TheGEANT4 general-purpose Monte Carlo simulation toolkit is able to simulate physical interaction processes of electrons, hydrogen and helium atoms with charge states (, ) and (, , ), respectively, in liquid water, the main component of biological systems, down to the electron volt regime and the submicrometer scale, providing GEANT4 users with the so-called “GEANT4-DNA” physics models suitable for microdosimetry simulation applications. The corresponding software has been recently re-engineered in order to provide GEANT4 users with a coherent and unique approach to the simulation of electromagnetic interactions within the GEANT4 toolkit framework (since GEANT4 version 9.3 beta). This work presents a quantitative comparison of these physics models with a collection of experimental data in water collected from the literature.Methods:
An evaluation of the closeness between the total and differential cross section models available in theGEANT4 toolkit for microdosimetry and experimental reference data is performed using a dedicated statistical toolkit that includes the Kolmogorov–Smirnov statistical test. The authors used experimental data acquired in water vapor as direct measurements in the liquid phase are not yet available in the literature. Comparisons with several recommendations are also presented.Results:
The authors have assessed the compatibility of experimental data withGEANT4microdosimetry models by means of quantitative methods. The results show that microdosimetric measurements in liquid water are necessary to assess quantitatively the validity of the software implementation for the liquid water phase. Nevertheless, a comparison with existing experimental data in water vapor provides a qualitative appreciation of the plausibility of the simulation models. The existing reference data themselves should undergo a critical interpretation and selection, as some of the series exhibit significant deviations from each other.Conclusions:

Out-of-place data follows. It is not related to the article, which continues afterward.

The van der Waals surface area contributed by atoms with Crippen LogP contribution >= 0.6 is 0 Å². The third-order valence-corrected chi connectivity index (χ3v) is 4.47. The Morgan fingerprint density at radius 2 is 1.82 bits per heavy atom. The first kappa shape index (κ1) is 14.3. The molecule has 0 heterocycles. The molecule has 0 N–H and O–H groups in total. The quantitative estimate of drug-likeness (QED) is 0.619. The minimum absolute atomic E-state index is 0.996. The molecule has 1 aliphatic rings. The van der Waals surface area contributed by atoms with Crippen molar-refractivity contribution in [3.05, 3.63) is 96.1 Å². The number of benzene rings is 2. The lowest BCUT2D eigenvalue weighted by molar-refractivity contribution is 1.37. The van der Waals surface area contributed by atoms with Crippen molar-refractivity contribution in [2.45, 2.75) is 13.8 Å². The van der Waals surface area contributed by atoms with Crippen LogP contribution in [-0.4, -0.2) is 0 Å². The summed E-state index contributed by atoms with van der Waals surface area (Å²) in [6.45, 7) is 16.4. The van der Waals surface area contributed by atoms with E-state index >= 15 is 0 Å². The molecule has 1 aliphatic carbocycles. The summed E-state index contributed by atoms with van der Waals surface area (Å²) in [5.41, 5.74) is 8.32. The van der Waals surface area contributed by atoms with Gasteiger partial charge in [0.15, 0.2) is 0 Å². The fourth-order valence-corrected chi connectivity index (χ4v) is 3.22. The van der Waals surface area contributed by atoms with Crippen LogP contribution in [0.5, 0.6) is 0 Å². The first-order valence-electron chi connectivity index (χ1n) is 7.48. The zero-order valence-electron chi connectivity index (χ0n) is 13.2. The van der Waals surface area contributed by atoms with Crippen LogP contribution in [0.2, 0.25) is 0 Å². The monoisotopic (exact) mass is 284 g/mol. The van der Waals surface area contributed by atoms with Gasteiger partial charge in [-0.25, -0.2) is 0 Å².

TheGEANT4-DNA physics models available in the GEANT4 toolkit have been compared in this article to available experimental data in the water vapor phase as well as to several published recommendations on the mass stopping power. These models represent a first step in the extension of the GEANT4 Monte Carlo toolkit to the simulation of biological effects of ionizing radiation.
The authors would like to thank all the authors whose models have been implemented in the GEANT4-DNA extension, especially M. Dingfelder and D. Emfietzoglou. In particular, the authors express their deep gratitude to M. Dingfelder for the helpful technical discussions that enabled the authors to verify the GEANT4-DNA software implementation and without whom this work could not have been achieved. The GEANT4-DNA project receives funding from the French Agence Nationale de la Recherche Contract No. ANR-09-BLAN-0135-01 and from the European Space Agency under Contract No. AO6041-22712/09/NL/AT. The authors are also grateful to John Sudmeier for proofreading this paper.
II. PHYSICAL INTERACTIONS FOR MICRODOSIMETRY AND THEIR GEANT4 IMPLEMENTATION
III. COMPARISON OF PHYSICS MODELS WITH EXPERIMENTAL DATA
III.A. GEANT4 simulations
III.B. Experimental reference data
III.C. Goodness-of-fit testing
IV. ELECTRON PROCESSES
IV.A. Elasticscattering total and differential cross sections
IV.D. Comparison of mass stopping power with recommendations
V. PROTON AND HYDROGEN PROCESSES
V.A. Ionization total and differential cross sections
V.B. Electron capture/loss total cross section
V.C. Total cross sections for excitation
V.D. Comparison of stopping power with ICRU and HRMP recommendations
VI. HELIUM PROCESSES
VI.A. Excitation and ionization total cross section
VI.B. Charge increase/decrease total cross section
VI.C. Comparison of stopping power with ICRU recommendations
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